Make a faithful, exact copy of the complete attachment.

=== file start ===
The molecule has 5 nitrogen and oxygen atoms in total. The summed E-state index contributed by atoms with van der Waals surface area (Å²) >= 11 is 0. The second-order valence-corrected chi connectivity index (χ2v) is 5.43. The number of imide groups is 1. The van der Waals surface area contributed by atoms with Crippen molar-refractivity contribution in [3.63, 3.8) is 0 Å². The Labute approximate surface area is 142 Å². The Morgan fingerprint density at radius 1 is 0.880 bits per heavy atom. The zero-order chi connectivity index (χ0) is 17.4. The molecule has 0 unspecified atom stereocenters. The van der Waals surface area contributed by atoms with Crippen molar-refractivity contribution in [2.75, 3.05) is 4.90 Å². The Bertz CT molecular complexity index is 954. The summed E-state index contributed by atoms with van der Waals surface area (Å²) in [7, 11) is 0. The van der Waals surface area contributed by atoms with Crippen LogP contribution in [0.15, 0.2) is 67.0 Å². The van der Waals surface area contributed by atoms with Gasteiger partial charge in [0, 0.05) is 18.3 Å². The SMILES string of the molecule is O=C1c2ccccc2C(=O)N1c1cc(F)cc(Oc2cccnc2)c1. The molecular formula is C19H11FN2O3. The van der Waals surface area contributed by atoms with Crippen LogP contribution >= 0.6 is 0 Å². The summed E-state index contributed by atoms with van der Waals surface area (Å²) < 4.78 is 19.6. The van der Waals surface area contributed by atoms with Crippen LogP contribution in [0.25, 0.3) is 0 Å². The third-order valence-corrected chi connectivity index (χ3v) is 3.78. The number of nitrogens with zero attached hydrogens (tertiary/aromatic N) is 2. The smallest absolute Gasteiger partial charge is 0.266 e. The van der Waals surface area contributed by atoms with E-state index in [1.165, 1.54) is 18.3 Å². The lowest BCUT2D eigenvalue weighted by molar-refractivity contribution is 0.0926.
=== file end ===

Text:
The molecule has 5 nitrogen and oxygen atoms in total. The summed E-state index contributed by atoms with van der Waals surface area (Å²) >= 11 is 0. The second-order valence-corrected chi connectivity index (χ2v) is 5.43. The number of imide groups is 1. The van der Waals surface area contributed by atoms with Crippen molar-refractivity contribution in [3.63, 3.8) is 0 Å². The Labute approximate surface area is 142 Å². The Morgan fingerprint density at radius 1 is 0.880 bits per heavy atom. The zero-order chi connectivity index (χ0) is 17.4. The molecule has 0 unspecified atom stereocenters. The van der Waals surface area contributed by atoms with Crippen molar-refractivity contribution in [2.75, 3.05) is 4.90 Å². The Bertz CT molecular complexity index is 954. The summed E-state index contributed by atoms with van der Waals surface area (Å²) in [7, 11) is 0. The van der Waals surface area contributed by atoms with Crippen LogP contribution in [0.15, 0.2) is 67.0 Å². The van der Waals surface area contributed by atoms with Gasteiger partial charge in [0, 0.05) is 18.3 Å². The SMILES string of the molecule is O=C1c2ccccc2C(=O)N1c1cc(F)cc(Oc2cccnc2)c1. The molecular formula is C19H11FN2O3. The van der Waals surface area contributed by atoms with Crippen LogP contribution >= 0.6 is 0 Å². The summed E-state index contributed by atoms with van der Waals surface area (Å²) < 4.78 is 19.6. The van der Waals surface area contributed by atoms with Crippen LogP contribution in [0.25, 0.3) is 0 Å². The third-order valence-corrected chi connectivity index (χ3v) is 3.78. The number of nitrogens with zero attached hydrogens (tertiary/aromatic N) is 2. The smallest absolute Gasteiger partial charge is 0.266 e. The van der Waals surface area contributed by atoms with E-state index in [1.165, 1.54) is 18.3 Å². The lowest BCUT2D eigenvalue weighted by molar-refractivity contribution is 0.0926.